If you live on a road comprised mainly of period houses, next time you are walking down your street, have a look at where the ground meets the walls of the buildings. You will probably notice that some of the properties have a gravel filled trench at the base of the walls.
This is a French Drain and its purpose is to disperse water that would otherwise soak into (and up) the wall. It also depressurizes moisture bearing against the base of the wall and will enhance drainage especially if the channel is linked to a suitable discharge point.
Contrary to what most damp proofing companies will tell you, moisture by-passing damp proof courses is normally due to building defects – most commonly high external ground levels which have been raised over time until they are less than 150mm (two brick courses) lower than the level of your DPC. This depth is suggested as a good building criteria in order to prevent bridging and to avert rainwater from splashing back over the damp proof course. Installing a French Drain to the correct specification is an effective method used to relieve the DPC where ground levels may be compromising it thus allowing it to function as originally intended.
How to Install a French Drain
Firstly, locate the damp proof course. You should be able to identify this as a material (most likely slate, bitumen felt or plastic membrane) sandwiched in between one of the lower brick courses.
When located a channel should be cut circa 150mm back from the peripheral walls and excavated downwardly circa 150mm below the damp proof course. Do not disturb the footings and watch out for pipes and cables.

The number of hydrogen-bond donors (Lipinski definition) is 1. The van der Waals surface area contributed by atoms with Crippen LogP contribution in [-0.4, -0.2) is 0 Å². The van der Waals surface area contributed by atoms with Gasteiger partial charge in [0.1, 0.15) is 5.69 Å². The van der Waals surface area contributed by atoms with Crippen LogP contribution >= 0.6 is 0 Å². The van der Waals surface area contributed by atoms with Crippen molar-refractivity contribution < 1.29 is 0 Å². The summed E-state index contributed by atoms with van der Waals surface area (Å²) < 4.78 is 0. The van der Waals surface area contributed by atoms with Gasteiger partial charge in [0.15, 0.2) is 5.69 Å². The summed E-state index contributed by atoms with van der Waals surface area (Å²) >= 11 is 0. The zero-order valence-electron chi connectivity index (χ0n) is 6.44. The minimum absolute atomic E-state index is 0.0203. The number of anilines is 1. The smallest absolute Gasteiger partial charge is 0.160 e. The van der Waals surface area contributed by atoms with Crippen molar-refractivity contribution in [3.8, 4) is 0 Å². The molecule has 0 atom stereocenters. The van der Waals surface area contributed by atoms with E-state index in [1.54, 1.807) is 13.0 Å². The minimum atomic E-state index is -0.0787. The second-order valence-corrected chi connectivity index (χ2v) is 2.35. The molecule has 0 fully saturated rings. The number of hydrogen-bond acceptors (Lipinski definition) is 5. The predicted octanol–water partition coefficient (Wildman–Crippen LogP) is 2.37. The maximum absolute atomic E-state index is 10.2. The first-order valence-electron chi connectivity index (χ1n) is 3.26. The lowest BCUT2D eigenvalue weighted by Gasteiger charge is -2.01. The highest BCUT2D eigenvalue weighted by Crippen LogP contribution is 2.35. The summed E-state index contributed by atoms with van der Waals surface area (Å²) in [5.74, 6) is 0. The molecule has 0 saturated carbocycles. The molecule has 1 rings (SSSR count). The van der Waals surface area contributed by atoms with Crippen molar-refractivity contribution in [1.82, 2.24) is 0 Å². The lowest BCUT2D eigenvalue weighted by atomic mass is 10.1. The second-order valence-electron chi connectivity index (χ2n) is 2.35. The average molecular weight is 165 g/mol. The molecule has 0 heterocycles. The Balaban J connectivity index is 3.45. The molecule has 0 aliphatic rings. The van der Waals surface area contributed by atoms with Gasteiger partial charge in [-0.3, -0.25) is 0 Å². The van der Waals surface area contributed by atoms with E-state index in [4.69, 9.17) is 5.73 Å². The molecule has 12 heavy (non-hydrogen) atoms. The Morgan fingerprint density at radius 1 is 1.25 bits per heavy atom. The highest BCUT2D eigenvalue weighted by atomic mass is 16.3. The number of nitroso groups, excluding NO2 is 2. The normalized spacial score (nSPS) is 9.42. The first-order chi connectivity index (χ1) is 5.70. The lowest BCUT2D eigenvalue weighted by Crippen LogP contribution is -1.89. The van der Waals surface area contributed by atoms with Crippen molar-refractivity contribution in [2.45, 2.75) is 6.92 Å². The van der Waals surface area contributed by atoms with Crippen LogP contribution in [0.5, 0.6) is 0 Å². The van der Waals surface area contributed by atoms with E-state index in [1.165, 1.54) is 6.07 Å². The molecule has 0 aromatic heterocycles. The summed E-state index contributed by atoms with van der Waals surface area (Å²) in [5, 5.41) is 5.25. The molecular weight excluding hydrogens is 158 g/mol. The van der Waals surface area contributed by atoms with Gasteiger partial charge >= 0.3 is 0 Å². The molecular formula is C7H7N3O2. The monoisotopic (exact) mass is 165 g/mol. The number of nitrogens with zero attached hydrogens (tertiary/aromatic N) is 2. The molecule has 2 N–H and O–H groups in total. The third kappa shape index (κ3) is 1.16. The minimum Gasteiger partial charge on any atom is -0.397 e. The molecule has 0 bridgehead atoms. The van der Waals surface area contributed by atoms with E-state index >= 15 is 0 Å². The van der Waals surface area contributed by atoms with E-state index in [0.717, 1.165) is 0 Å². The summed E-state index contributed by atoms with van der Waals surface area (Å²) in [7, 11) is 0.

The channel should then be back-filled using pea-shingle (but not above the damp proof course) to depressurize moisture bearing against the base of the wall and enhance drainage. Using pea-shingle removes the effects of rainwater splash-back as it is not a hard dense material.
Stop Earth ‘Bleeding’ Into Channel
Lining the channel with a geotextile membrane may be preferential so as to prevent soil from bleeding back into the gravel.
If the depth between the newly installed pea-shingle and retained ground levels is so great that it creates a trip hazard, then large stones sourced from a garden center can be loosely laid over the pea-shingle.
In my experience, raised external ground levels bridging the damp proof course are one of the most common causes of dampness in houses. Unfortunately, it is frequently misdiagnosed as rising damp, resulting in a prescription for treatment that is costly, invasive and unnecessary.